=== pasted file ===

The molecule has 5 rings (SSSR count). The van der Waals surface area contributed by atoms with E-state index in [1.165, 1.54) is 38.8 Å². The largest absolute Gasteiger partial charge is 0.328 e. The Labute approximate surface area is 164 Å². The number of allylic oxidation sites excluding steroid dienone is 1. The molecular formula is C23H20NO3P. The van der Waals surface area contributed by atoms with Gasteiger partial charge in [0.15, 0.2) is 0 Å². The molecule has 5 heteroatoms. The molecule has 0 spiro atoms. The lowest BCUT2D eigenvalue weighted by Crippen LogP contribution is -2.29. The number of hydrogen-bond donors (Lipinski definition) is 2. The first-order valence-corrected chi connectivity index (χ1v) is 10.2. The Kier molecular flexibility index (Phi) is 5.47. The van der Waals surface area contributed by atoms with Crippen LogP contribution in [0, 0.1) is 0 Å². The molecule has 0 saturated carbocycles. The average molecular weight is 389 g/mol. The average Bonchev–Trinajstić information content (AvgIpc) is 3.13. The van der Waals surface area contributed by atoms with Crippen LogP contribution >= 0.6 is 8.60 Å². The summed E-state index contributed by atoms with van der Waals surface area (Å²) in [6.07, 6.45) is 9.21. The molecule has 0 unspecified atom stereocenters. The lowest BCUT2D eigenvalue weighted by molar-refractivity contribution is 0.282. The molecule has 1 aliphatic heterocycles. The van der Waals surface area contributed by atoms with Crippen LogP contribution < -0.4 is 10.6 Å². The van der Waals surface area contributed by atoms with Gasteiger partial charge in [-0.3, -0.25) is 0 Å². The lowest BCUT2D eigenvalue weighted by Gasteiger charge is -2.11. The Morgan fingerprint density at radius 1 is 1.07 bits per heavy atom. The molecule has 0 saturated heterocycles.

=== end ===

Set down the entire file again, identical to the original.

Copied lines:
The molecule has 5 rings (SSSR count). The van der Waals surface area contributed by atoms with E-state index in [1.165, 1.54) is 38.8 Å². The largest absolute Gasteiger partial charge is 0.328 e. The Labute approximate surface area is 164 Å². The number of allylic oxidation sites excluding steroid dienone is 1. The molecular formula is C23H20NO3P. The van der Waals surface area contributed by atoms with Gasteiger partial charge in [0.15, 0.2) is 0 Å². The molecule has 5 heteroatoms. The molecule has 0 spiro atoms. The lowest BCUT2D eigenvalue weighted by Crippen LogP contribution is -2.29. The number of hydrogen-bond donors (Lipinski definition) is 2. The first-order valence-corrected chi connectivity index (χ1v) is 10.2. The Kier molecular flexibility index (Phi) is 5.47. The van der Waals surface area contributed by atoms with Crippen LogP contribution in [0, 0.1) is 0 Å². The molecule has 0 saturated carbocycles. The average molecular weight is 389 g/mol. The average Bonchev–Trinajstić information content (AvgIpc) is 3.13. The van der Waals surface area contributed by atoms with Crippen LogP contribution >= 0.6 is 8.60 Å². The summed E-state index contributed by atoms with van der Waals surface area (Å²) in [6.07, 6.45) is 9.21. The molecule has 0 unspecified atom stereocenters. The lowest BCUT2D eigenvalue weighted by molar-refractivity contribution is 0.282. The molecule has 1 aliphatic heterocycles. The van der Waals surface area contributed by atoms with Crippen LogP contribution < -0.4 is 10.6 Å². The van der Waals surface area contributed by atoms with Gasteiger partial charge in [-0.3, -0.25) is 0 Å². The lowest BCUT2D eigenvalue weighted by Gasteiger charge is -2.11. The Morgan fingerprint density at radius 1 is 1.07 bits per heavy atom. The molecule has 0 saturated heterocycles.